The sender-based RPF mechanism is described in RFC 6513, Multicast in MPLS/BGP IP VPNs in section 9.1.1.


The hot-root standby technique described in Internet draft draft-morin-l3vpn-mvpn-fast-failover-05 Multicast VPN fast upstream failover is an egress PE router functionality in which the egress PE router sends source-tree c-multicast join message to both a primary and a backup upstream PE router. This allows multiple copies of the traffic to flow through the provider core to the egress PE router. Sender-based RPF and hot-root standby can be used together to support live-live BGP MVPN traffic. This is a multicast-over-MPLS scheme for carrying mission-critical professional broadcast TV and IPTV traffic. A key requirement for many of these deployments is to have full redundancy of network equipment, including the ingress and egress PE routers. In some cases, a live-live approach is required, meaning that two duplicate traffic flows are sent across the network following diverse paths. When this technique is combined with sender-based forwarding, the two live flows of traffic are received at the egress PE router, and the egress PE router forwards a single stream to the customer network. Any failure in the network can be repaired locally at the egress PE router. For more information about hot-root standby, see hot-root-standby.

Sender-based RPF prevents duplicates from being sent to the customer even if there is duplication in the provider network. Duplication could exist in the provider because of a hot-root standby configuration or if the single-forwarder election is not sufficient to prevent duplicates. Single-forwarder election is used to prevent duplicates to the core network, while sender-based RPF prevents duplicates to the customer even if there are duplicates in the core. There are cases in which single-forwarder election cannot prevent duplicate traffic from arriving at the egress PE router. One example of this (outlined in section 9.3.1 of RFC 6513) is when PIM sparse mode is configured in the customer network and the MVPN is in RPT-SPT mode with an I-PMSI.

Determining the Upstream PE Router

After Junos OS chooses the ingress PE router, the sender-based RPF decision determines whether the correct ingress PE router is selected. As described in RFC 6513, section 9.1.1, an egress PE router, PE1, chooses a specific upstream PE router, for given (C-S,C-G). When PE1 receives a (C-S,C-G) packet from a PMSI, it might be able to identify the PE router that transmitted the packet onto the PMSI. If that transmitter is other than the PE router selected by PE1 as the upstream PE router, PE1 can drop the packet. This means that the PE router detects a duplicate, but the duplicate is not forwarded.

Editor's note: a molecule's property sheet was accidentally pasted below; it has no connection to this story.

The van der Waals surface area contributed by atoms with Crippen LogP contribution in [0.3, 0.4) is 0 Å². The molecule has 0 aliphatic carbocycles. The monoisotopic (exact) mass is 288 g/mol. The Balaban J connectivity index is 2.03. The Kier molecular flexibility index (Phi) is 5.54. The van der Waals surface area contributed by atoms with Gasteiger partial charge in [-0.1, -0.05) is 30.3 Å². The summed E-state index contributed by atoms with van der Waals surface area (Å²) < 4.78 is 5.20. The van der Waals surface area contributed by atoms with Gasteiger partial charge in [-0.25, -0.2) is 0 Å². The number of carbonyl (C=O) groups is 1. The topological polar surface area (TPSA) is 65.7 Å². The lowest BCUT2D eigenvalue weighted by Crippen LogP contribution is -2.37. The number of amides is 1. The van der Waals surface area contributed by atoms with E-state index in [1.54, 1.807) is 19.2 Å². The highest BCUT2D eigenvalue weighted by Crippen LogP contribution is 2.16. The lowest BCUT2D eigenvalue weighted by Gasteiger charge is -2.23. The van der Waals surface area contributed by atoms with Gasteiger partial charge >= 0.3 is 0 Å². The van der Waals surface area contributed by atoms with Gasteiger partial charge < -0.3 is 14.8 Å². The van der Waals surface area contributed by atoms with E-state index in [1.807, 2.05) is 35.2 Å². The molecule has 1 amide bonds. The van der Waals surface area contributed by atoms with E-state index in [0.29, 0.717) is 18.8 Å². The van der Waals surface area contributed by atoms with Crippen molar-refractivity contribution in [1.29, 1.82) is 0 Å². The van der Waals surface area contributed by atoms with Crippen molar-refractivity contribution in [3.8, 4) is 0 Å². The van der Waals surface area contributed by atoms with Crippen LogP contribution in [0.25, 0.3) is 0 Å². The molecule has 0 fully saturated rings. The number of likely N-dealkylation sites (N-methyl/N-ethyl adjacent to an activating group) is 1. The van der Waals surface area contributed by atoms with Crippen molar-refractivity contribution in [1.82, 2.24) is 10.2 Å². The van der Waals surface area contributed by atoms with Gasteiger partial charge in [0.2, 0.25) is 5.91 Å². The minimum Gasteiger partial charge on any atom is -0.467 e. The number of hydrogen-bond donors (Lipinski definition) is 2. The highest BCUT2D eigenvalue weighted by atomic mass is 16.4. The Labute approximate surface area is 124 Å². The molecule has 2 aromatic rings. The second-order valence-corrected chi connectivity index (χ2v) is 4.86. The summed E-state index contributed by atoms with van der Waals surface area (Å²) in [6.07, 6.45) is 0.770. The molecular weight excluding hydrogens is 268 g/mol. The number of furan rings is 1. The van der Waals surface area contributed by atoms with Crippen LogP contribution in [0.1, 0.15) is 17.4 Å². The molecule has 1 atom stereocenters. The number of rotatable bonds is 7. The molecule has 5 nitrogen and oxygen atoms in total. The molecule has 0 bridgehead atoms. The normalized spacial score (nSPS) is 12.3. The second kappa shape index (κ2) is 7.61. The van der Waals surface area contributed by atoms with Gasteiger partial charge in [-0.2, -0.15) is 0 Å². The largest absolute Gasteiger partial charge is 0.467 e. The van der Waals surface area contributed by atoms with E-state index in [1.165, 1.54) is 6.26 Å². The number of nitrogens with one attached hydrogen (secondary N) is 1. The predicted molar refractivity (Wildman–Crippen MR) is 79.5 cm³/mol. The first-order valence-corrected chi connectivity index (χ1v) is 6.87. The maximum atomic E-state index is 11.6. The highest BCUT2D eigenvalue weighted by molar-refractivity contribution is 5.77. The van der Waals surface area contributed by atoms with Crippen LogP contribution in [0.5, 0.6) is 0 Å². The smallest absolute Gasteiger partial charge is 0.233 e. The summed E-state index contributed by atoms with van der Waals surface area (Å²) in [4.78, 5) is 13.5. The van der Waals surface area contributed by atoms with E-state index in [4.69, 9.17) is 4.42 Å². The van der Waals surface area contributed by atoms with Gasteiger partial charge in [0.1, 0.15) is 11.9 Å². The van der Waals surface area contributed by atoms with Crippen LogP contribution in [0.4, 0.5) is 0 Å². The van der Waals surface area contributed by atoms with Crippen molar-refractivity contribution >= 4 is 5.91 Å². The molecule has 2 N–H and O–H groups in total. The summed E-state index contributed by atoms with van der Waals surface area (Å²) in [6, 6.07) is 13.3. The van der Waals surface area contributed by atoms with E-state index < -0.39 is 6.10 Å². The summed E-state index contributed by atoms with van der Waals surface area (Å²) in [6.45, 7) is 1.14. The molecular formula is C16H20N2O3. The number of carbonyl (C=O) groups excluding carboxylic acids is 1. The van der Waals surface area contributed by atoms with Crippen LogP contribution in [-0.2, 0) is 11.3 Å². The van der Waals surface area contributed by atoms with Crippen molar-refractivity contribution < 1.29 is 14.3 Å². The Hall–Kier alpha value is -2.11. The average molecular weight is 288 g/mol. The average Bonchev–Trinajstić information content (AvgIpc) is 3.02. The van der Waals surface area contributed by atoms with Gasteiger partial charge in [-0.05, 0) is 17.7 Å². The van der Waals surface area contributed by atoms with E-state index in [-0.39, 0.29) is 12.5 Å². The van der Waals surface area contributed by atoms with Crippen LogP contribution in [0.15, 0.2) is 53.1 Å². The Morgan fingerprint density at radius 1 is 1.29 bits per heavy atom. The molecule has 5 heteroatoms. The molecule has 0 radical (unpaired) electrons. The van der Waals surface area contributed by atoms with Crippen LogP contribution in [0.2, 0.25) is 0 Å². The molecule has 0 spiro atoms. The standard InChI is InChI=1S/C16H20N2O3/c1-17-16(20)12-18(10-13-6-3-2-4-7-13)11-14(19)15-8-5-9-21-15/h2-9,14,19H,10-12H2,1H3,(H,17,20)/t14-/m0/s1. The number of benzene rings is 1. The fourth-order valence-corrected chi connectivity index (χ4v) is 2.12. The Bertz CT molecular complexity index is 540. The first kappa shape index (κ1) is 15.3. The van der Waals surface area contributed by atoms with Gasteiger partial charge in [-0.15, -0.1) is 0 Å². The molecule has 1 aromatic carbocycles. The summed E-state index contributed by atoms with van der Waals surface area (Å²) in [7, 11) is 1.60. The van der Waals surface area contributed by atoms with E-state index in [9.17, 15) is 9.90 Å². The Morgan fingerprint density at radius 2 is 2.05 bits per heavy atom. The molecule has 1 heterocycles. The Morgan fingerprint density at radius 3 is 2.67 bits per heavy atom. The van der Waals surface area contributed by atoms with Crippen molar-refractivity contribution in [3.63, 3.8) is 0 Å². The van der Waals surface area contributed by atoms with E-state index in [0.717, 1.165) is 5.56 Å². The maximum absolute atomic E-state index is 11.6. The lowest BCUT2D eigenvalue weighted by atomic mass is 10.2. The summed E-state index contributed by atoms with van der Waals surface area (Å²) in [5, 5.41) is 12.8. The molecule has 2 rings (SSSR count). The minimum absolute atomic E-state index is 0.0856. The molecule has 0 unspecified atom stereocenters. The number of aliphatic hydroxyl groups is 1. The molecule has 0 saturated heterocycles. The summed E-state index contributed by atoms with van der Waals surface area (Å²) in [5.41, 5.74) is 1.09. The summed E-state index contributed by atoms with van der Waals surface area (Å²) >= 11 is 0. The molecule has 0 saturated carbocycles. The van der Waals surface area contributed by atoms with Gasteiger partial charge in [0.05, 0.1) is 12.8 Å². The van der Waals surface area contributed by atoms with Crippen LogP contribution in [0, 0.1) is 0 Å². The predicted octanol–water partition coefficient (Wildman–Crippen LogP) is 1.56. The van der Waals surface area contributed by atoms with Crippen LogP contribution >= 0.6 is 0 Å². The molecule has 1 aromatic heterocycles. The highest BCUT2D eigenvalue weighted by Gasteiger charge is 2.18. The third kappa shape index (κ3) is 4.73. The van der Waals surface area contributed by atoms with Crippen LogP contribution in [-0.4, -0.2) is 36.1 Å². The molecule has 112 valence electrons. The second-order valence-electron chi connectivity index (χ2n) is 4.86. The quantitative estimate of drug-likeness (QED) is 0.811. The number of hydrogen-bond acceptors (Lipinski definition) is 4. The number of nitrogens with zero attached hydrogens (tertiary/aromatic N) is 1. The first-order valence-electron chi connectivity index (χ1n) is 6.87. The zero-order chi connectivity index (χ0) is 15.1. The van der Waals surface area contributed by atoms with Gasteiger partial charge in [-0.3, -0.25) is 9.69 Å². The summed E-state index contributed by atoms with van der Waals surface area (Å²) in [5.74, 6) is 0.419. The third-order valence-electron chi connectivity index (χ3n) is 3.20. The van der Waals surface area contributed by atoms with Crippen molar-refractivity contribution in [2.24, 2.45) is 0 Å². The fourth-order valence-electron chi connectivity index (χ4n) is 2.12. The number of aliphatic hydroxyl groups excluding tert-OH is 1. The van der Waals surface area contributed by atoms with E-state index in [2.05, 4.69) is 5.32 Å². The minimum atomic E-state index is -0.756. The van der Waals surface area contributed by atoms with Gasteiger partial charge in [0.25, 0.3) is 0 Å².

When an egress PE router generates a type 7 C-multicast route, it uses the VRF route import extended community carried in the VPN-IP route toward the source to construct the route target carried by the C-multicast route. This route target results in the C-multicast route being sent to the upstream PE router, and being imported into the correct VRF on the upstream PE router. The egress PE router programs the forwarding entry to only accept traffic from this PE router, and only on a particular tunnel rooted at that PE router.

When an egress PE router generates a type 6 C-multicast route, it uses the VRF route import extended community carried in the VPN-IP route toward the rendezvous point (RP) to construct the route target carried by the C-multicast route.

This route target results in the C-multicast route being sent to the upstream PE router and being imported into the correct VRF on the upstream PE router. The egress PE router programs the forwarding entry to accept traffic from this PE router only, and only on a particular tunnel rooted at that PE router. However, if some other PE routers have switched to SPT mode for (C-S, C-G) and have sent source active (SA) autodiscovery (A-D) routes (type 5 routes), and if the egress PE router only has (C-*, C-G) state, the upstream PE router for (C-S, C-G) is not the PE router toward the RP to which it sent a type 6 route, but the PE router that originates a SA A-D route for (C-S, C-G). The traffic for (C-S, C-G) might be carried over a I-PMSI or S-PMSI, depending on how it was advertised by the upstream PE router.